A few minutes later, Robbie came flying out the front door with the box, threw it in the car, jumped in, and said, “We have to get out of here right now. Go! Go!” I sped off towards the new house with Robbie practically hyperventilating beside me. I kept saying, “What’s wrong? What is it?” He couldn’t even speak. He was just like, “Ohmygodohmygodohmygod!”

Once we were safely at the new house, and everyone was a little calmer, I said, “Okay, what freaked you out?”

He said, “I went up to get that box, and I walked to the back part of the attic just to check and make sure we weren’t leaving anything else up there. There were pieces of carpet remnants on the floor, pieces of cardboard with stuff written on it that was not in any language I’m familiar with, and above that was an old-ass, dirty babydoll hanging upside down from a cord. I am not setting foot in that place, ever, ever again.”

The only time I’ve been back there was to clean after the subleasers moved out last month. The landlord’s son was there doing some repairs and yard work, but he left soon after I arrived. I was alone, cleaning in the kitchen. I heard tapping on the ceiling. And I left without finishing.

*Not her real name.

Where My Comments At, Yo?

All right, people. I have like 400+ readers of my blog on any given day. YOU PEOPLE NEED TO START COMMENTING! I’m interested in you! And I”m trying to figure out why you’re interested in me! Do it. Characters welcome.

Favorite Passages: Love Heroin


I find this passage from Eat, Pray, Love by Elizabeth Gilbert quite hilarious:

“Addiction is the hallmark of every infatuation-based loved story. It all begins when the object of your adoration bestows upon you a heady, hallucinogenic dose of something you never even dared to admit that you wanted — an emotional speedball, perhaps, of thunderous love and roiling excitement. Soon you start craving that intense attention, with the hungry obsession of any junkie. When the drug is withheld, you promptly turn sick, crazy, and depleted (not to mention resentful of the dealer who encouraged this addiction in the first place but who now refuses to pony up the good stuff anymore — despite the fact that you know he has it hidden somewhere, goddamn it, because he used to give it to you for free). Next stage finds you skinny and shaking in a corner, certain only that you would sell your soul or rob your neighbors just to have that thing one more time. Meanwhile, the object of your adoration has now become repulsed by you. He looks at you like you’re someone he’s never met before, much less someone he once loved with high passion. The irony is, you can hardly blame him. I mean, check yourself out. You’re a pathetic mess, unrecognizable even to your own eyes.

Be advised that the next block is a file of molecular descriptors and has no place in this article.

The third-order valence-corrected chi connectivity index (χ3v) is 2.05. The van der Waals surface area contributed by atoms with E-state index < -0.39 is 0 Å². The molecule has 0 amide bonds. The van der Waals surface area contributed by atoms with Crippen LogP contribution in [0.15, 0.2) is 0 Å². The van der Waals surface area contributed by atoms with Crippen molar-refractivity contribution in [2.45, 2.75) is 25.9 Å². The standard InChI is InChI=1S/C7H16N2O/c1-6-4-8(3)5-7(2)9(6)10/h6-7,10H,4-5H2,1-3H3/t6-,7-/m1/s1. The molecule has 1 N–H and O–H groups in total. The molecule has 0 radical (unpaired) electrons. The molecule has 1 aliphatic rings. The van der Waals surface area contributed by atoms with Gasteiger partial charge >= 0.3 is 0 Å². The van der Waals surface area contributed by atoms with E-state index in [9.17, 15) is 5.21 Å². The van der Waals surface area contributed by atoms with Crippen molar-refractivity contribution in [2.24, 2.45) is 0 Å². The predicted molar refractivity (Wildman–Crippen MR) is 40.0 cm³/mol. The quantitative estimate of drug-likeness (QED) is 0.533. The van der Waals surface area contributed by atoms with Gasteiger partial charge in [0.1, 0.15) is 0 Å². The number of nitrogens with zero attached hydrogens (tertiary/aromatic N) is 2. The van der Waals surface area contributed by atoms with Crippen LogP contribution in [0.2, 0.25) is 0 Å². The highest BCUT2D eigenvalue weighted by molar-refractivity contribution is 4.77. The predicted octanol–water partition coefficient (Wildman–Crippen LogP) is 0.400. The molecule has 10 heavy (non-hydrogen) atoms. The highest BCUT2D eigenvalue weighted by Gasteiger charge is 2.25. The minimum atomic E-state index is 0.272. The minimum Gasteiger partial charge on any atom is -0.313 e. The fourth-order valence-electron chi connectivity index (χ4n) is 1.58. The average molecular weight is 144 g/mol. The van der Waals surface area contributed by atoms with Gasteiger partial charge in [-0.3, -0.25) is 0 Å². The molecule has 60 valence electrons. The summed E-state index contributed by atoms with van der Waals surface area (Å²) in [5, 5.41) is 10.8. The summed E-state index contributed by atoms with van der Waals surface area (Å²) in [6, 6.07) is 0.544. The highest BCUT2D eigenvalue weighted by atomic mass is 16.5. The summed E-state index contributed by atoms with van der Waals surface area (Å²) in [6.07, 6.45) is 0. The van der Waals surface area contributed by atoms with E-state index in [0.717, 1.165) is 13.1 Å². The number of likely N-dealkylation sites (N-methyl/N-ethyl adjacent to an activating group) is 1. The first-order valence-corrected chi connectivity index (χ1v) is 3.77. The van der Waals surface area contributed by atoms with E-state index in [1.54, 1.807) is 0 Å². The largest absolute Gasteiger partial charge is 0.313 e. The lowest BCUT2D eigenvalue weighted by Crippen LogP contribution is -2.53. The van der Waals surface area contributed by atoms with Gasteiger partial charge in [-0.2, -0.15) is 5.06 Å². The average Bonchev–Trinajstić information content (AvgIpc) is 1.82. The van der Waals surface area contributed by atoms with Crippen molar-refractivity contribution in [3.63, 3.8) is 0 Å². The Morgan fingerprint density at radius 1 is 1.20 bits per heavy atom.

So that’s it. You have now reached infatuation’s final destination — the complete and merciless devaluation of self.”

Random Poetry

In Aesthetics

Men with caulk guns scrape at window frames
and the sweater drones on.
Fred sips his can of Dr. Pepper
and rewrites by hand the term paper
on his lap.
Nikki sucks a root beer bottle that looks exactly
like a beer.
The sweater drones on, bouncing
a few phrases through my head:
Everyone is looking at the sweater
but I am watching
(um, ah, um, ah)
the men on ladders who are laughing together.

December 1998

Thoughtful Thursday: Clan of the Cave Bear